said strut thickness being variable along the length of said stent; and
wherein at least one of said struts with such a variable thickness comprises said strut having a relatively greater thickness, a relatively smaller thickness and a relatively intermediate thickness.
12. The stent as in claim 11 wherein said variable strut thickness is varied along the length of the strut so that said strut is thicker at its ends than in its middle.
13. The stent of claim 11 wherein said struts are configured so that there are portions of relative thickness and relative thinness along the length of the stent, and said portions of relative thickness are interspersed between said portions of relative thinness.
14. The stent of claim 11 wherein the stent has a portion of relative thickness at one of said ends, and a portion of relative thinness at a second of said ends.
Description
FIELD OF THE INVENTION

This invention relates to stents. In general, this invention relates to stents made more flexible, based on their overall structure; specifically, this invention relates to varying the wall thickness of a stent in order to create a more flexible stent; and also to improve radioopacity of the stent while not effecting its flexibility.

BACKGROUND OF THE INVENTION

A stent is commonly used as a tubular structure left inside the lumen of a vessel or duct of the body, in order to relieve an obstruction in the lumen or duct. Commonly, stents are inserted into the lumen in their unexpanded form; the stents are then expanded on their own (or with the aid of a second device) in situ at the obstruction. A typical method of expansion occurs through the use of a catheter-mounted stent on an angioplasty balloon, which balloon is inflated within the stenosed vessel or body passageway. This inflation causes the obstructions of the vessel associated with the wall components of the vessel to compress. Thereafter, the stent holds the obstruction in place at the vessel wall, and an enlarged lumen is obtained.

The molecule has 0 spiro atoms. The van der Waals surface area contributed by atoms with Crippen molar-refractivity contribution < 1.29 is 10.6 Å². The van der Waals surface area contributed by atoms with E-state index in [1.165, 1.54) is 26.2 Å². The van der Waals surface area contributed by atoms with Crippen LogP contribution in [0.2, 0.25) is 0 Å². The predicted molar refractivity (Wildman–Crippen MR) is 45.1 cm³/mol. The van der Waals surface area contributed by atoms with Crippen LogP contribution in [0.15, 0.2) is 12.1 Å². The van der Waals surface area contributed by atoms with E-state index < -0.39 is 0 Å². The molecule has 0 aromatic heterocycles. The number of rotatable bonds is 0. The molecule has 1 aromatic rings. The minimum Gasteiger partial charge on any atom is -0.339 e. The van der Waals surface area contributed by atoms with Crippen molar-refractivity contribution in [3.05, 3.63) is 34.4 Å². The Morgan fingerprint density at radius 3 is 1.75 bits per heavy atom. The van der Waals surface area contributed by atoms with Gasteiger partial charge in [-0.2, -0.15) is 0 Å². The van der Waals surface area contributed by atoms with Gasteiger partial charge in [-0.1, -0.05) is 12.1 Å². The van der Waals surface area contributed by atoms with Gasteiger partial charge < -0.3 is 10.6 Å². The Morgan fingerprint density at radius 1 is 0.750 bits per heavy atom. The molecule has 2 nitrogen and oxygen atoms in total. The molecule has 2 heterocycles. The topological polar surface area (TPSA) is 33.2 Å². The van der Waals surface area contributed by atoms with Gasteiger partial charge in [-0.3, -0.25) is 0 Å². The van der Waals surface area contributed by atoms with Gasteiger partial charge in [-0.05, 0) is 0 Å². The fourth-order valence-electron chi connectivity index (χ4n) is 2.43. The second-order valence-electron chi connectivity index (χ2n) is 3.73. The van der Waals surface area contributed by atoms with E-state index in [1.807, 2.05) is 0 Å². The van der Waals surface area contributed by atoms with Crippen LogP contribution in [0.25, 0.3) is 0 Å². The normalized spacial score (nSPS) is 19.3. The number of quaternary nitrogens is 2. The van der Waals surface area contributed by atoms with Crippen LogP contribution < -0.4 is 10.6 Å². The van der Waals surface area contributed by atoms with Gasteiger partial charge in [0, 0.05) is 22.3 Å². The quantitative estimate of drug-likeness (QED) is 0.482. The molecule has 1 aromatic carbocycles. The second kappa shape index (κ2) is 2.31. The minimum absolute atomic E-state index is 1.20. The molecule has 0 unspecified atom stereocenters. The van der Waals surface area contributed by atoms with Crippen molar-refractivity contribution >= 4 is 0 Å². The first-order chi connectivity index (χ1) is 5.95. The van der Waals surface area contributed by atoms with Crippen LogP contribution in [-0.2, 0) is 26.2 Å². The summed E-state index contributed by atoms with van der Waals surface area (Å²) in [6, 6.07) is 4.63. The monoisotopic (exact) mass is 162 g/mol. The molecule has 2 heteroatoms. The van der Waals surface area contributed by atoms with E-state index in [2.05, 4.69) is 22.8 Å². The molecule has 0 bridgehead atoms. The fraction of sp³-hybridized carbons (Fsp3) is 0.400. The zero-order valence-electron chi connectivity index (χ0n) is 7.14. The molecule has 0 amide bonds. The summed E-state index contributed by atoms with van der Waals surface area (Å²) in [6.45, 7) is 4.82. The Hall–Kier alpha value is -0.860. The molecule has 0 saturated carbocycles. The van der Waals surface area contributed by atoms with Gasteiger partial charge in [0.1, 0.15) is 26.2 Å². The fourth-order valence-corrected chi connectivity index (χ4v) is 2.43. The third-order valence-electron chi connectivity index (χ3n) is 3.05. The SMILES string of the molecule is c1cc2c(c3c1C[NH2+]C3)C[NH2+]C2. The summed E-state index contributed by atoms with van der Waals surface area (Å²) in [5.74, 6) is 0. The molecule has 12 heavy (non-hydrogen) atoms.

It is fairly commonly believed that usage of a stents is a technology transforming the type of therapy used against stenosis of a lumen. That is, in the absence of a using a stent, (in other words, when a balloon used alone) restenosis often occurs, as a result of elastic recoil of the stenotic lesion away from the vessel wall. So, stents have been hailed as a breakthrough in the use of science to improve medicinal therapies.

Although a number of stent designs have been created, the designs of these stents have exhibited a number of limitations, such as a general restriction on the dimension of the stent. For instance, typical stents have been limited to a pair of generally rigid ends (approx. 8 mm) and a flexible middle section (anywhere from about 7 mm to about 21 mm). This device is formed of multiple parts and is not continuously flexible along the longitudinal axis. Other stent designs with rigid segments and flexible segments have also been described.

Other stents are described as longitudinally flexible, but consist of a plurality of cylindrical elements connected by flexible members. This design has at least one important disadvantage, for example, according to this design, protruding edges occur when the stent is flexed around a curve raising the possibility of inadvertent retention of the stent on plaque deposited on arterial walls. This may cause the stent to embolize or more out of position and further cause damage to the interior lining of healthy vessels. Thus, balloon expandable stents known in the art, generally compromise axial flexibility to permit expansion and provide overall structural integrity.

However, it is further more desirable to be able to vary the flexibility of the stent along its length. In other words, it may be more desirable to have a stiffer stent at the proximal end and a more flexible stent at the distal end, or vice versa. To be able to vary the flexibility of the stent along its length could provide for emplacement of the proximal end in a narrower or more tortuous coronary artery, while stabilizing the stent at its proximal end. Or, it might be desirable to vary the flexibility in the center of the stent in order to achieve a bend of a particular coronary artery. If the stent could be produced reliably and quickly, it may be possible to examine the patient, determine the degree of tortuousity of the patient's coronary arteries, and then construct the stent to tailor to the patient.